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New XP install does not recognize new partition on HDD

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4 replies to this topic

#1
oldtiger64

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Long story short, I have the need to install my legal copy of Windows XP on a new 64 bit AMD HP 455G1 laptop running Windows 7 Pro, because my old software does not operate correctly in the XP virtual machine mode!

 

So, I added a new 80GB partition (currently W) on the HDD of my laptop. I was able to get the XP SATA driver for another model HP AMD laptop, and have slipstreamed my Windows XP SP2, SP3 and x86 driver into an ISO file using nLite.

 

The installation works fine up to the point where it asks where to install XP and the partition (W) I created is not shown, so setup stops.

 

Any ideas how I can get my laptop to recognize the new partition? As you all know there ain't nobody out there supporting XP anymore, and that is a crying shame!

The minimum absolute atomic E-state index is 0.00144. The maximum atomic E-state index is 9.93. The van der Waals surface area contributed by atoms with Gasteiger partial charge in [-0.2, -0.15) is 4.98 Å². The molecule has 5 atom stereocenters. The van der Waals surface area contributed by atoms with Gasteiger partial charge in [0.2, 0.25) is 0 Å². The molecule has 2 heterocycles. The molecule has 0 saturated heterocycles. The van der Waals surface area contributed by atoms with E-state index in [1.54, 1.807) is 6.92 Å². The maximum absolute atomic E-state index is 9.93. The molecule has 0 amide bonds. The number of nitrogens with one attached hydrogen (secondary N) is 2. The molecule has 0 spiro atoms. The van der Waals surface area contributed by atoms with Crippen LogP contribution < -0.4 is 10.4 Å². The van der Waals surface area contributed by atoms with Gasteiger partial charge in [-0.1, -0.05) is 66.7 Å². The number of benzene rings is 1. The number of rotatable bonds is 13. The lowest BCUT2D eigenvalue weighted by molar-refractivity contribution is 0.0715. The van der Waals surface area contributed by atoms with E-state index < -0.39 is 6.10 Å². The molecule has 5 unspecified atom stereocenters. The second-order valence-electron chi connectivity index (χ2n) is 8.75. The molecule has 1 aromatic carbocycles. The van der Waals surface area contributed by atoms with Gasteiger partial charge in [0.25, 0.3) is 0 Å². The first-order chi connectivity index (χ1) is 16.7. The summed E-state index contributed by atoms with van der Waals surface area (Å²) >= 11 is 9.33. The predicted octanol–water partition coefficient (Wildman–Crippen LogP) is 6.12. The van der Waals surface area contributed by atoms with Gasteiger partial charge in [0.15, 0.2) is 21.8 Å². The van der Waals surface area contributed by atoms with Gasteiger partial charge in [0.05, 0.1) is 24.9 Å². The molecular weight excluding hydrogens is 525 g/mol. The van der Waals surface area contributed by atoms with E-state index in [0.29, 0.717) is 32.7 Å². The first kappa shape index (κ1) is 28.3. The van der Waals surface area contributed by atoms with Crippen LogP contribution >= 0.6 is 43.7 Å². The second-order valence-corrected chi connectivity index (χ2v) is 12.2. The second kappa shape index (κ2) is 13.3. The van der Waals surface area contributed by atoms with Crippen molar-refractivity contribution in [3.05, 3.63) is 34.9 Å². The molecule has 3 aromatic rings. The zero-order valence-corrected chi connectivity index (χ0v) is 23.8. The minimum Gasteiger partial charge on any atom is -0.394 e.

oldtiger64




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#2
jaclaz

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Do you mean that you can see "other" *partitions* but not the "W:" one?
Strictly speaking the "W:" is not a partition it is a drive letter assigned to a volume, or even more exactly it is a mounpoint for the volume implicitly created inside the partition you created.
Even if the XP setup can see that volume, it will assign to it by default a different letter (much "lower", like E: , provided that you have the hidden windows7 partition, a "normal" largish partition as C: and a DVD drive with letter D: )
But, depending on the size of the hard disk and on where (towards the beginning or the end of the disk) you created the partition you may be affected by the so-called LBA48 barrier, roughly around 128Gb.